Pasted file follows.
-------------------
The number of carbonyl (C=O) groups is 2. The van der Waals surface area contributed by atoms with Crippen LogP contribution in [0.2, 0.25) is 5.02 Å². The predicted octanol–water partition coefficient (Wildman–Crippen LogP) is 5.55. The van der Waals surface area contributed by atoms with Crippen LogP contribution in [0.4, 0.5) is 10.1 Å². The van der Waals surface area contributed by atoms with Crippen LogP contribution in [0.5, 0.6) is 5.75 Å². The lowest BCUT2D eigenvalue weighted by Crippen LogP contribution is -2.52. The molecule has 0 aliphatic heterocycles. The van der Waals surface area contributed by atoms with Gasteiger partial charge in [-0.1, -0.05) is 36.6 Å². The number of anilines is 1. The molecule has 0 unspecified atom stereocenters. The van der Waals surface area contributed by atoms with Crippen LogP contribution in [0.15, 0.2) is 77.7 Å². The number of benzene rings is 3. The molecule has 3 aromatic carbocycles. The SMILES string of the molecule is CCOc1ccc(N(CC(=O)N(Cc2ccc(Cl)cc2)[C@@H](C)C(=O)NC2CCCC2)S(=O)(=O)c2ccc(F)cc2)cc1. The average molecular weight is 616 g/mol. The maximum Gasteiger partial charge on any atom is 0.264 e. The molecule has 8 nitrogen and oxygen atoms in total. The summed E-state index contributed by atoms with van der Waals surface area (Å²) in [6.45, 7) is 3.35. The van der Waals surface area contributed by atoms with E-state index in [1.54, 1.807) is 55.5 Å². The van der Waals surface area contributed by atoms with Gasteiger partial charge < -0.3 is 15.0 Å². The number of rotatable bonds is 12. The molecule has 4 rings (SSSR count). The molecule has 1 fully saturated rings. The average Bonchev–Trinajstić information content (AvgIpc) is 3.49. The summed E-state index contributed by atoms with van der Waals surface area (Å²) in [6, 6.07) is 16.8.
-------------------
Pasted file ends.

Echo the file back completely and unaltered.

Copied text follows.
The number of carbonyl (C=O) groups is 2. The van der Waals surface area contributed by atoms with Crippen LogP contribution in [0.2, 0.25) is 5.02 Å². The predicted octanol–water partition coefficient (Wildman–Crippen LogP) is 5.55. The van der Waals surface area contributed by atoms with Crippen LogP contribution in [0.4, 0.5) is 10.1 Å². The van der Waals surface area contributed by atoms with Crippen LogP contribution in [0.5, 0.6) is 5.75 Å². The lowest BCUT2D eigenvalue weighted by Crippen LogP contribution is -2.52. The molecule has 0 aliphatic heterocycles. The van der Waals surface area contributed by atoms with Gasteiger partial charge in [-0.1, -0.05) is 36.6 Å². The number of anilines is 1. The molecule has 0 unspecified atom stereocenters. The van der Waals surface area contributed by atoms with Crippen LogP contribution in [0.15, 0.2) is 77.7 Å². The number of benzene rings is 3. The molecule has 3 aromatic carbocycles. The SMILES string of the molecule is CCOc1ccc(N(CC(=O)N(Cc2ccc(Cl)cc2)[C@@H](C)C(=O)NC2CCCC2)S(=O)(=O)c2ccc(F)cc2)cc1. The average molecular weight is 616 g/mol. The maximum Gasteiger partial charge on any atom is 0.264 e. The molecule has 8 nitrogen and oxygen atoms in total. The summed E-state index contributed by atoms with van der Waals surface area (Å²) in [6.45, 7) is 3.35. The van der Waals surface area contributed by atoms with E-state index in [1.54, 1.807) is 55.5 Å². The van der Waals surface area contributed by atoms with Gasteiger partial charge < -0.3 is 15.0 Å². The number of rotatable bonds is 12. The molecule has 4 rings (SSSR count). The molecule has 1 fully saturated rings. The average Bonchev–Trinajstić information content (AvgIpc) is 3.49. The summed E-state index contributed by atoms with van der Waals surface area (Å²) in [6, 6.07) is 16.8.